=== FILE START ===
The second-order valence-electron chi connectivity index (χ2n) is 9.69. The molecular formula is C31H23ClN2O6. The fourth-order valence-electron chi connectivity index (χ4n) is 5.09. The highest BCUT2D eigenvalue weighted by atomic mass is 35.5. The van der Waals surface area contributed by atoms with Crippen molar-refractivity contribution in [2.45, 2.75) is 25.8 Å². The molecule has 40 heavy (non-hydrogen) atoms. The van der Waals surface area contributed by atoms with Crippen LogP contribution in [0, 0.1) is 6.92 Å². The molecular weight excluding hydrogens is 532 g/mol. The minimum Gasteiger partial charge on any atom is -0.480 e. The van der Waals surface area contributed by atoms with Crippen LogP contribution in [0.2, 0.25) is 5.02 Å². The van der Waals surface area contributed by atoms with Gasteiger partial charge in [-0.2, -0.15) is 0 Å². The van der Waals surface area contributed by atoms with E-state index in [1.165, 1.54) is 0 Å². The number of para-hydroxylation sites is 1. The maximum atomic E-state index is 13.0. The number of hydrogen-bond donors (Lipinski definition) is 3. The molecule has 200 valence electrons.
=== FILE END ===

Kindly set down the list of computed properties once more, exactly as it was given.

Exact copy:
The second-order valence-electron chi connectivity index (χ2n) is 9.69. The molecular formula is C31H23ClN2O6. The fourth-order valence-electron chi connectivity index (χ4n) is 5.09. The highest BCUT2D eigenvalue weighted by atomic mass is 35.5. The van der Waals surface area contributed by atoms with Crippen molar-refractivity contribution in [2.45, 2.75) is 25.8 Å². The molecule has 40 heavy (non-hydrogen) atoms. The van der Waals surface area contributed by atoms with Crippen LogP contribution in [0, 0.1) is 6.92 Å². The molecular weight excluding hydrogens is 532 g/mol. The minimum Gasteiger partial charge on any atom is -0.480 e. The van der Waals surface area contributed by atoms with Crippen LogP contribution in [0.2, 0.25) is 5.02 Å². The van der Waals surface area contributed by atoms with Gasteiger partial charge in [-0.2, -0.15) is 0 Å². The van der Waals surface area contributed by atoms with E-state index in [1.165, 1.54) is 0 Å². The number of para-hydroxylation sites is 1. The maximum atomic E-state index is 13.0. The number of hydrogen-bond donors (Lipinski definition) is 3. The molecule has 200 valence electrons.